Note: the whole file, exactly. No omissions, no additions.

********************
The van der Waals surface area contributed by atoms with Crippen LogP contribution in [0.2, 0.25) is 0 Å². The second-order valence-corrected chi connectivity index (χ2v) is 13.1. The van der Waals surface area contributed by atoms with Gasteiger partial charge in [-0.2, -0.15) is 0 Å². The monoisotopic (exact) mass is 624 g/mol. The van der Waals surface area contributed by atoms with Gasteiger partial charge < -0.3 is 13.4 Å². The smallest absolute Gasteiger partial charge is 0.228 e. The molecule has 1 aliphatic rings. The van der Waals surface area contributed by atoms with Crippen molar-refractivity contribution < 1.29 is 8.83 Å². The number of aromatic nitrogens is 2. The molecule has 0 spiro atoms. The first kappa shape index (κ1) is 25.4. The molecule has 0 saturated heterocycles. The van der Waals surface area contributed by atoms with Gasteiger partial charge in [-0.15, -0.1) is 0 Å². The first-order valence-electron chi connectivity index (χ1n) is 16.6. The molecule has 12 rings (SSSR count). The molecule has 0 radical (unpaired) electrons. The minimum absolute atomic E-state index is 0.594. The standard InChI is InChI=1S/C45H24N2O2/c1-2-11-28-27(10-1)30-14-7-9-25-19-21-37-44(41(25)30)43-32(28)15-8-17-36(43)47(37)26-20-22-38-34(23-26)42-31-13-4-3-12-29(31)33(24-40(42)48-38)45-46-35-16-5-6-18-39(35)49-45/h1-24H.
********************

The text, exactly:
The van der Waals surface area contributed by atoms with Crippen LogP contribution in [0.2, 0.25) is 0 Å². The second-order valence-corrected chi connectivity index (χ2v) is 13.1. The van der Waals surface area contributed by atoms with Gasteiger partial charge in [-0.2, -0.15) is 0 Å². The monoisotopic (exact) mass is 624 g/mol. The van der Waals surface area contributed by atoms with Gasteiger partial charge < -0.3 is 13.4 Å². The smallest absolute Gasteiger partial charge is 0.228 e. The molecule has 1 aliphatic rings. The van der Waals surface area contributed by atoms with Crippen molar-refractivity contribution < 1.29 is 8.83 Å². The number of aromatic nitrogens is 2. The molecule has 0 spiro atoms. The first kappa shape index (κ1) is 25.4. The molecule has 0 saturated heterocycles. The van der Waals surface area contributed by atoms with Gasteiger partial charge in [-0.15, -0.1) is 0 Å². The first-order valence-electron chi connectivity index (χ1n) is 16.6. The molecule has 12 rings (SSSR count). The molecule has 0 radical (unpaired) electrons. The minimum absolute atomic E-state index is 0.594. The standard InChI is InChI=1S/C45H24N2O2/c1-2-11-28-27(10-1)30-14-7-9-25-19-21-37-44(41(25)30)43-32(28)15-8-17-36(43)47(37)26-20-22-38-34(23-26)42-31-13-4-3-12-29(31)33(24-40(42)48-38)45-46-35-16-5-6-18-39(35)49-45/h1-24H.